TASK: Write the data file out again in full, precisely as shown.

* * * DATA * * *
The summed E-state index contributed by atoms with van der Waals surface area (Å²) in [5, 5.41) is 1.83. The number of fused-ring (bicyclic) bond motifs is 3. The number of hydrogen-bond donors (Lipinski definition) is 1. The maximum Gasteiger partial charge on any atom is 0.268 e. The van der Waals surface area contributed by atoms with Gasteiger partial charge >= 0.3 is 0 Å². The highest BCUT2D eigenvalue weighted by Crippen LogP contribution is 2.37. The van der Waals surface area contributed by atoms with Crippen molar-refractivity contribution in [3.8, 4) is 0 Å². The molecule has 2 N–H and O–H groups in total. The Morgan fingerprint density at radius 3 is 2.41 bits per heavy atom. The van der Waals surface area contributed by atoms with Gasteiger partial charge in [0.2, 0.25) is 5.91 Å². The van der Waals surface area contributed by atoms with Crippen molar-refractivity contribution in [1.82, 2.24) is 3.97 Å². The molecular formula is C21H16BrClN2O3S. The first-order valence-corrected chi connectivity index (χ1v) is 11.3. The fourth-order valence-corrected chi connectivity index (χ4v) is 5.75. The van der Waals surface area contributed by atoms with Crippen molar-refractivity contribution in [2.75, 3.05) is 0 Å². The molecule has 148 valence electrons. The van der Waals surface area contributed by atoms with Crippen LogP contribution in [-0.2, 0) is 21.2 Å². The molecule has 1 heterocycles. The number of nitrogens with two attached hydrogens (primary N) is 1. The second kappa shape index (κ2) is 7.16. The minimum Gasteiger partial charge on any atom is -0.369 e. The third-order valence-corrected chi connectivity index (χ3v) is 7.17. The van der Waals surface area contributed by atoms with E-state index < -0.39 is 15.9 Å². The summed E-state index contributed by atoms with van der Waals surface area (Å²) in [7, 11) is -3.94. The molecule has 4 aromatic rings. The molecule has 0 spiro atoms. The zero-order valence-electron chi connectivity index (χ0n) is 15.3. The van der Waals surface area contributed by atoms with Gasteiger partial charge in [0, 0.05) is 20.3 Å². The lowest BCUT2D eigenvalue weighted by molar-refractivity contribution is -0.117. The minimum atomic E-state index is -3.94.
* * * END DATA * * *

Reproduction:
The summed E-state index contributed by atoms with van der Waals surface area (Å²) in [5, 5.41) is 1.83. The number of fused-ring (bicyclic) bond motifs is 3. The number of hydrogen-bond donors (Lipinski definition) is 1. The maximum Gasteiger partial charge on any atom is 0.268 e. The van der Waals surface area contributed by atoms with Gasteiger partial charge >= 0.3 is 0 Å². The highest BCUT2D eigenvalue weighted by Crippen LogP contribution is 2.37. The van der Waals surface area contributed by atoms with Crippen molar-refractivity contribution in [3.8, 4) is 0 Å². The molecule has 2 N–H and O–H groups in total. The Morgan fingerprint density at radius 3 is 2.41 bits per heavy atom. The van der Waals surface area contributed by atoms with Gasteiger partial charge in [0.2, 0.25) is 5.91 Å². The van der Waals surface area contributed by atoms with Crippen molar-refractivity contribution in [1.82, 2.24) is 3.97 Å². The molecular formula is C21H16BrClN2O3S. The first-order valence-corrected chi connectivity index (χ1v) is 11.3. The fourth-order valence-corrected chi connectivity index (χ4v) is 5.75. The van der Waals surface area contributed by atoms with Crippen molar-refractivity contribution in [2.75, 3.05) is 0 Å². The molecule has 148 valence electrons. The van der Waals surface area contributed by atoms with Crippen LogP contribution in [-0.2, 0) is 21.2 Å². The molecule has 1 heterocycles. The number of nitrogens with two attached hydrogens (primary N) is 1. The second kappa shape index (κ2) is 7.16. The minimum Gasteiger partial charge on any atom is -0.369 e. The third-order valence-corrected chi connectivity index (χ3v) is 7.17. The van der Waals surface area contributed by atoms with E-state index < -0.39 is 15.9 Å². The summed E-state index contributed by atoms with van der Waals surface area (Å²) in [7, 11) is -3.94. The molecule has 4 aromatic rings. The molecule has 0 spiro atoms. The zero-order valence-electron chi connectivity index (χ0n) is 15.3. The van der Waals surface area contributed by atoms with Gasteiger partial charge in [0, 0.05) is 20.3 Å². The lowest BCUT2D eigenvalue weighted by molar-refractivity contribution is -0.117. The minimum atomic E-state index is -3.94.